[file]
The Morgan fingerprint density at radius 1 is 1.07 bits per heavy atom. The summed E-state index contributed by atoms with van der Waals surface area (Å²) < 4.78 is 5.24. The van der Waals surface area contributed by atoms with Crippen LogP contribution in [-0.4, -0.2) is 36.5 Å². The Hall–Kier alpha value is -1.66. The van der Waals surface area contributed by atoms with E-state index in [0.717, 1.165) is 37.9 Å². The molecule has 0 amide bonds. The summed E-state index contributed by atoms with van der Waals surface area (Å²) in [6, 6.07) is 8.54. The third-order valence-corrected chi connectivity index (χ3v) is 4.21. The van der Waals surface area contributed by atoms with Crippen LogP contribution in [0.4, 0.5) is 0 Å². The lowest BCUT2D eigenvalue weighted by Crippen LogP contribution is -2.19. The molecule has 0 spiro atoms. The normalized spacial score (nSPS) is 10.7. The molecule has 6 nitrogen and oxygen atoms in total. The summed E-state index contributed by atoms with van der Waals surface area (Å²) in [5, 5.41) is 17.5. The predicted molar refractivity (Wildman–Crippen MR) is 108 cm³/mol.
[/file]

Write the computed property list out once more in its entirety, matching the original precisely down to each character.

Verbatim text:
The Morgan fingerprint density at radius 1 is 1.07 bits per heavy atom. The summed E-state index contributed by atoms with van der Waals surface area (Å²) < 4.78 is 5.24. The van der Waals surface area contributed by atoms with Crippen LogP contribution in [-0.4, -0.2) is 36.5 Å². The Hall–Kier alpha value is -1.66. The van der Waals surface area contributed by atoms with E-state index in [0.717, 1.165) is 37.9 Å². The molecule has 0 amide bonds. The summed E-state index contributed by atoms with van der Waals surface area (Å²) in [6, 6.07) is 8.54. The third-order valence-corrected chi connectivity index (χ3v) is 4.21. The van der Waals surface area contributed by atoms with Crippen LogP contribution in [0.4, 0.5) is 0 Å². The lowest BCUT2D eigenvalue weighted by Crippen LogP contribution is -2.19. The molecule has 0 spiro atoms. The normalized spacial score (nSPS) is 10.7. The molecule has 6 nitrogen and oxygen atoms in total. The summed E-state index contributed by atoms with van der Waals surface area (Å²) in [5, 5.41) is 17.5. The predicted molar refractivity (Wildman–Crippen MR) is 108 cm³/mol.